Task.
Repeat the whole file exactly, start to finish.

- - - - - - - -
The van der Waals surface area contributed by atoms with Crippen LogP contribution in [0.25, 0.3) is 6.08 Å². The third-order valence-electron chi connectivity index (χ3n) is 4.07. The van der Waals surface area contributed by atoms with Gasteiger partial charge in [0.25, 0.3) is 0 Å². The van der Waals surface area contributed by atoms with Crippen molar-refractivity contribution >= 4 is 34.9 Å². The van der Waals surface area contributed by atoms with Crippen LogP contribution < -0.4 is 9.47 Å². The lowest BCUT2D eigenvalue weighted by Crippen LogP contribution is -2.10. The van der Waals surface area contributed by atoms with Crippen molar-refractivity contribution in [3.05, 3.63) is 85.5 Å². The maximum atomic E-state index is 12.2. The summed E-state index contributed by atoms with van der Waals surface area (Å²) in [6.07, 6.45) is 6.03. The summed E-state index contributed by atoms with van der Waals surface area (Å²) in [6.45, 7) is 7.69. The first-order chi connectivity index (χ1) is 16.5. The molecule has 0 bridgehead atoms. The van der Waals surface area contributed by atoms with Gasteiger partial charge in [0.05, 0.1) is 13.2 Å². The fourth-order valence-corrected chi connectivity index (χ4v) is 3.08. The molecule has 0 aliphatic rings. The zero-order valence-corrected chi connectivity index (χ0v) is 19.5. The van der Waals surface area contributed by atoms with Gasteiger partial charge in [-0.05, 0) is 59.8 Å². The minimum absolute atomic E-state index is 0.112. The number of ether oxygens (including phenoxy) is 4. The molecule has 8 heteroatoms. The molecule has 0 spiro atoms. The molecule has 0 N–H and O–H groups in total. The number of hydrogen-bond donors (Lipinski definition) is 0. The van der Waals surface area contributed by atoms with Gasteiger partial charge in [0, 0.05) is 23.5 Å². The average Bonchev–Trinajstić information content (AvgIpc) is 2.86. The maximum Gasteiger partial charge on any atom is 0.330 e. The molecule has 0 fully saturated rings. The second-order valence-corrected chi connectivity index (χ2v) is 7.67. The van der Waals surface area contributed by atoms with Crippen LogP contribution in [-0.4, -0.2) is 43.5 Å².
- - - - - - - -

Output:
The van der Waals surface area contributed by atoms with Crippen LogP contribution in [0.25, 0.3) is 6.08 Å². The third-order valence-electron chi connectivity index (χ3n) is 4.07. The van der Waals surface area contributed by atoms with Gasteiger partial charge in [0.25, 0.3) is 0 Å². The van der Waals surface area contributed by atoms with Crippen molar-refractivity contribution >= 4 is 34.9 Å². The van der Waals surface area contributed by atoms with Crippen LogP contribution < -0.4 is 9.47 Å². The lowest BCUT2D eigenvalue weighted by Crippen LogP contribution is -2.10. The van der Waals surface area contributed by atoms with Crippen molar-refractivity contribution in [3.05, 3.63) is 85.5 Å². The maximum atomic E-state index is 12.2. The summed E-state index contributed by atoms with van der Waals surface area (Å²) in [6.07, 6.45) is 6.03. The summed E-state index contributed by atoms with van der Waals surface area (Å²) in [6.45, 7) is 7.69. The first-order chi connectivity index (χ1) is 16.5. The molecule has 0 bridgehead atoms. The van der Waals surface area contributed by atoms with Gasteiger partial charge in [0.05, 0.1) is 13.2 Å². The fourth-order valence-corrected chi connectivity index (χ4v) is 3.08. The molecule has 0 aliphatic rings. The zero-order valence-corrected chi connectivity index (χ0v) is 19.5. The van der Waals surface area contributed by atoms with Gasteiger partial charge in [-0.05, 0) is 59.8 Å². The minimum absolute atomic E-state index is 0.112. The number of ether oxygens (including phenoxy) is 4. The molecule has 8 heteroatoms. The molecule has 0 spiro atoms. The molecule has 0 N–H and O–H groups in total. The number of hydrogen-bond donors (Lipinski definition) is 0. The van der Waals surface area contributed by atoms with Gasteiger partial charge in [0, 0.05) is 23.5 Å². The average Bonchev–Trinajstić information content (AvgIpc) is 2.86. The maximum Gasteiger partial charge on any atom is 0.330 e. The molecule has 0 fully saturated rings. The second-order valence-corrected chi connectivity index (χ2v) is 7.67. The van der Waals surface area contributed by atoms with Crippen LogP contribution in [-0.4, -0.2) is 43.5 Å².